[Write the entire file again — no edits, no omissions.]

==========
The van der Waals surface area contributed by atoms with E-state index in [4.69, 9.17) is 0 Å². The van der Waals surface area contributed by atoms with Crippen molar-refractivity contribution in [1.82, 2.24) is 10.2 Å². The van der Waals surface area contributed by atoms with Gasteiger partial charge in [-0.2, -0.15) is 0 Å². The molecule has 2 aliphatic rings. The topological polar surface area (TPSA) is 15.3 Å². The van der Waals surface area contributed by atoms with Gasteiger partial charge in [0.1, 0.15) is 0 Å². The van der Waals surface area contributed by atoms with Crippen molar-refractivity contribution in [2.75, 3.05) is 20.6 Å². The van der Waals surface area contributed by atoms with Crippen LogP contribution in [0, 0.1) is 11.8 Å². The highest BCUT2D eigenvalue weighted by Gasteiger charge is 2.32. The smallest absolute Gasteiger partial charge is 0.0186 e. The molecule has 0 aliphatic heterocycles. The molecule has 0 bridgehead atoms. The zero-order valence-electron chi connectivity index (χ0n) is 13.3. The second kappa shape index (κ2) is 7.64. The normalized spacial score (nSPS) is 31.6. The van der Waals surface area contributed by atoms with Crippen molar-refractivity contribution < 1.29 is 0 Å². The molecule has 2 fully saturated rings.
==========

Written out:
The van der Waals surface area contributed by atoms with E-state index in [4.69, 9.17) is 0 Å². The van der Waals surface area contributed by atoms with Crippen molar-refractivity contribution in [1.82, 2.24) is 10.2 Å². The van der Waals surface area contributed by atoms with Gasteiger partial charge in [-0.2, -0.15) is 0 Å². The molecule has 2 aliphatic rings. The topological polar surface area (TPSA) is 15.3 Å². The van der Waals surface area contributed by atoms with Gasteiger partial charge in [0.1, 0.15) is 0 Å². The van der Waals surface area contributed by atoms with Crippen molar-refractivity contribution in [2.75, 3.05) is 20.6 Å². The van der Waals surface area contributed by atoms with Crippen LogP contribution in [0, 0.1) is 11.8 Å². The highest BCUT2D eigenvalue weighted by Gasteiger charge is 2.32. The smallest absolute Gasteiger partial charge is 0.0186 e. The molecule has 0 aliphatic heterocycles. The molecule has 0 bridgehead atoms. The zero-order valence-electron chi connectivity index (χ0n) is 13.3. The second kappa shape index (κ2) is 7.64. The normalized spacial score (nSPS) is 31.6. The van der Waals surface area contributed by atoms with Crippen molar-refractivity contribution < 1.29 is 0 Å². The molecule has 2 fully saturated rings.